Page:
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This file photo shows Kirkuk Provincial Council in session.
The provincial council in Iraq’s ethnically mixed and oil-rich northern province of Kirkuk has voted to take part in late next month's Kurdish independence referendum irrespective of Baghdad government’s strong opposition to the planned vote.
On Tuesday, 22 of the 24 present councilors in the 41-member Kirkuk council voted in favor of holding the referendum.
Speaking to journalists afterwards, Kirkuk governor Najm Eddine Karim described the vote as a “historic event.”
Meanwhile, Iraqi Prime Minister Haider al-Abadi described the vote by Kirkuk provincial council as a wrong move, adding that the planned referendum is illegal and worthless.
Iraqi government spokesman Saad al-Hadithi also lambasted the vote as “illegal and unconstitutional.”
Iraqi government spokesman Saad al-Hadithi
“Provinces that don't belong to the semi-autonomous region (of Kurdistan) can't impose decisions without the federal government's approval, and Kirkuk is one of these regions,” he pointed out.
Meanwhile, the Turkish Foreign Ministry has denounced Kirkuk provincial council’s decision as “a serious violation of the Iraqi constitution.”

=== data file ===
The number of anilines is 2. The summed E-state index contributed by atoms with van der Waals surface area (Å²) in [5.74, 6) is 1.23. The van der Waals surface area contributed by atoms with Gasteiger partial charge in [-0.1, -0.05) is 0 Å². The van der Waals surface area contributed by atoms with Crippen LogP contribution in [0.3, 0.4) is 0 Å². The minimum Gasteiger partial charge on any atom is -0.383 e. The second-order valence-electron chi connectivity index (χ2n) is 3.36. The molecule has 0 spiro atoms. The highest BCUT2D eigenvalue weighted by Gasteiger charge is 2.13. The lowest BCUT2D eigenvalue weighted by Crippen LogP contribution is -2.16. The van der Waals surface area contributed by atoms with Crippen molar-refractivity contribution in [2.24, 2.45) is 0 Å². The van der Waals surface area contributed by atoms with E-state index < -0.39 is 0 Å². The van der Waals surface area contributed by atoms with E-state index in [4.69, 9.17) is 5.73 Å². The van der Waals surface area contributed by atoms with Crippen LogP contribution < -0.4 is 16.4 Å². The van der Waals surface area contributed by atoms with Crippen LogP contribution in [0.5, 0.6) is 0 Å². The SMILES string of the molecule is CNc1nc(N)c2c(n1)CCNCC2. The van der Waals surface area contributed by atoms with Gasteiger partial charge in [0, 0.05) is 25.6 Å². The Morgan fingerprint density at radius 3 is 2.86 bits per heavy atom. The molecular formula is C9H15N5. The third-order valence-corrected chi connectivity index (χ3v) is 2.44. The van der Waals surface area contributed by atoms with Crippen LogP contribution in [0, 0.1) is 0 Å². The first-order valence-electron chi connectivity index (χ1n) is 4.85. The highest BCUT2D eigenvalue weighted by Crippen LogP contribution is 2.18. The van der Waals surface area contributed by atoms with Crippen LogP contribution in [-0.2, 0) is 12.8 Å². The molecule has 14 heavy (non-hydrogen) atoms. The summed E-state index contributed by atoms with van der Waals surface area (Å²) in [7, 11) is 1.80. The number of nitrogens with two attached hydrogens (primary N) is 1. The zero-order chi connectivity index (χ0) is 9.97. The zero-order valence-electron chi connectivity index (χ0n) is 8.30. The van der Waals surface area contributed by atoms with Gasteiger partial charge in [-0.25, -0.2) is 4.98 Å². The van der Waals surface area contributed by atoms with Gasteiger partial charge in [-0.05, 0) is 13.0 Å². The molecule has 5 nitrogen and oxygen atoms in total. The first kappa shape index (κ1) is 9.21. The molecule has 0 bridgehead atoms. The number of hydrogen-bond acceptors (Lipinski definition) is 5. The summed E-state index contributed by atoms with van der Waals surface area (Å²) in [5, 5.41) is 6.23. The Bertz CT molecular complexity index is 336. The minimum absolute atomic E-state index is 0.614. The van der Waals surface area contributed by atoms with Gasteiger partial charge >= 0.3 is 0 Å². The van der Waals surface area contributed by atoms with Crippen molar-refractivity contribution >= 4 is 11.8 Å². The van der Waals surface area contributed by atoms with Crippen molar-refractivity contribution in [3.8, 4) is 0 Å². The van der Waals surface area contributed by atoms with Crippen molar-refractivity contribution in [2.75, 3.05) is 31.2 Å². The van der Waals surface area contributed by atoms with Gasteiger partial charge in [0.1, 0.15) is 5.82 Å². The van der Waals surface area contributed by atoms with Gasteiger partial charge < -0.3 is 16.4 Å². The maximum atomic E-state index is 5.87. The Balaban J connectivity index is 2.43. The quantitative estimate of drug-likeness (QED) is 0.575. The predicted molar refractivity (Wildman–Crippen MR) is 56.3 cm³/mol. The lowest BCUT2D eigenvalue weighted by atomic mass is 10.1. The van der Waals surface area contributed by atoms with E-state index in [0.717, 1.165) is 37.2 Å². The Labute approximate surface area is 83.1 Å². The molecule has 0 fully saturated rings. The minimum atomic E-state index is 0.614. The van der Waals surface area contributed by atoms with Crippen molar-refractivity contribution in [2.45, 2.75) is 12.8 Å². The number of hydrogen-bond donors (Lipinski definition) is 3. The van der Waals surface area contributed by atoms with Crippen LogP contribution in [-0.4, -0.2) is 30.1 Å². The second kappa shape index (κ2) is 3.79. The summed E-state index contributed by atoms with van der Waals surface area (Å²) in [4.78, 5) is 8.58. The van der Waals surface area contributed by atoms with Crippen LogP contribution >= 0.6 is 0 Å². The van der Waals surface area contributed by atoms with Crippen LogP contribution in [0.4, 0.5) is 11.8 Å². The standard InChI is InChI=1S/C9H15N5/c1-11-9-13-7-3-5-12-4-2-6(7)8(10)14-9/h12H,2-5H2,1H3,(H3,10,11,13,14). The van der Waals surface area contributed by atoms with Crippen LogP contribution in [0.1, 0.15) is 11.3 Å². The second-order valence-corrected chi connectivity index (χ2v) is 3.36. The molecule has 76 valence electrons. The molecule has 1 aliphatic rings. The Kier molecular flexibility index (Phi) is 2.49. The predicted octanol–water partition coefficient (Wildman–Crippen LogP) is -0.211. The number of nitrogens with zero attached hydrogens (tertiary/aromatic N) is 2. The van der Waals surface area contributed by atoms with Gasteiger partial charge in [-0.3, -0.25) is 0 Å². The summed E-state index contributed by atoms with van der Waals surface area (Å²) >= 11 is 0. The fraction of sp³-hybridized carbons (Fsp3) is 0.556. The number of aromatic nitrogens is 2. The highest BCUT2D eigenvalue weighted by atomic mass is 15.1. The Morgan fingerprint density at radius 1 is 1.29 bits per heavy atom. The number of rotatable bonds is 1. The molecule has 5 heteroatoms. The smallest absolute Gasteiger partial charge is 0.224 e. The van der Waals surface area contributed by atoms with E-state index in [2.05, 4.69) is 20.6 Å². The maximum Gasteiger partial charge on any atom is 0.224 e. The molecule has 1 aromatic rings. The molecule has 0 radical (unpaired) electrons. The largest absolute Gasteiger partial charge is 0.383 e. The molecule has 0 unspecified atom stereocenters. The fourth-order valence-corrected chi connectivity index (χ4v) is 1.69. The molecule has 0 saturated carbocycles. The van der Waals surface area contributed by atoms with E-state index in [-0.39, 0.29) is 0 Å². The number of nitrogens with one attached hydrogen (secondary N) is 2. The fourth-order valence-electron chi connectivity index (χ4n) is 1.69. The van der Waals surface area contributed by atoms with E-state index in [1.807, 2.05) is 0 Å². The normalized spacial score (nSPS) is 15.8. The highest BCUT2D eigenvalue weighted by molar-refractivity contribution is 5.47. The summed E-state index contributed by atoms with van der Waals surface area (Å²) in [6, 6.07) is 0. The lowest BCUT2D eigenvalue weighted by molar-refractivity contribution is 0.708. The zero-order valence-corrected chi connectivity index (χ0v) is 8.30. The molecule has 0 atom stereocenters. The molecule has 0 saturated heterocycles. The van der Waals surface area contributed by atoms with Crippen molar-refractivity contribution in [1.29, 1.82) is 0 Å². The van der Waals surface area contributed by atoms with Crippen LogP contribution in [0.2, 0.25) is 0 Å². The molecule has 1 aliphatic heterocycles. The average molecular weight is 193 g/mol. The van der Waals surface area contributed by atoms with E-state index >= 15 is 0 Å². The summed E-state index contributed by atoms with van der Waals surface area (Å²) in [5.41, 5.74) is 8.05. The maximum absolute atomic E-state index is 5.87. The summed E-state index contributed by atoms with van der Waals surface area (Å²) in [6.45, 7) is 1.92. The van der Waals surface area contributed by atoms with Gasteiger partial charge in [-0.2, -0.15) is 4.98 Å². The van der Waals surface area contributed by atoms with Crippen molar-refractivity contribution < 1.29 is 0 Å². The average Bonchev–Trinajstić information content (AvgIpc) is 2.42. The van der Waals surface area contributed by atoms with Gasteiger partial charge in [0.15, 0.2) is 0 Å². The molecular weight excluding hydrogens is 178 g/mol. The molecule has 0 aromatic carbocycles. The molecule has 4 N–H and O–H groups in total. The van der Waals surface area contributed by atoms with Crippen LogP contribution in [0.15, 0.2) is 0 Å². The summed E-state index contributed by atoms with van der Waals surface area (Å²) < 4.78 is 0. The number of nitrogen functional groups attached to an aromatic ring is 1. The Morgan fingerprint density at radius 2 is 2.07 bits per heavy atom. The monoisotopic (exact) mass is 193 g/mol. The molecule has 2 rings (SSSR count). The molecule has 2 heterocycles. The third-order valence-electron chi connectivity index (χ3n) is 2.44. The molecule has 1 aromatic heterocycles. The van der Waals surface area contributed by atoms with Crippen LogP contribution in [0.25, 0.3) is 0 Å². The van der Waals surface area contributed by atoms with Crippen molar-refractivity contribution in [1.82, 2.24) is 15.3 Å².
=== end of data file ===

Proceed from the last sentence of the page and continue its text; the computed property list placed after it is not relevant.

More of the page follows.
The ministry said in a statement that the decision was made amid the boycott of local Arab and Turkmen blocs, describing the move as “a new episode in the series of mistakes.”
It further highlighted that September 25 referendum is a mistake itself, explaining that persistence on treading a “dangerous path” will neither serve the Middle East region nor Iraq.
This file photo shows a view of the Turkish Foreign Ministry building in the capital Ankara. (Photo by Anadolu news agency)
The result of the Kurdish independence vote will not be accepted by the international community, and will not contribute to the establishment of peace and stability at this critical juncture in the region, the Turkish Foreign Ministry pointed out.
Turkish Foreign Minister Mevlut Cavusoglu told the state-run TRT Haber television news network on August 16 that Iraq's Kurdistan region plans to hold an independence referendum next month will lead to "civil war" in Iraq.
Hoshyar Zebari, a close adviser to Kurdistan Regional Government (KRG) President Massoud Barzani, told Reuters on August 12 that Kurdish authorities were determined to hold the referendum on September 25 irrespective of all objections.
In June, Iraqi Prime Minister Haider al-Abadi described as untimely the decision by Barzani to hold the referendum.
“We have a constitution that we've voted on, we have a federal parliament and a federal government…The referendum at this time is not opportune,” Abadi said on June 13.
Iran has also expressed opposition to the “unilateral” scheme, underlining the importance of maintaining the integrity and stability of Iraq and insisting that the Kurdistan region is part of the majority Arab state.

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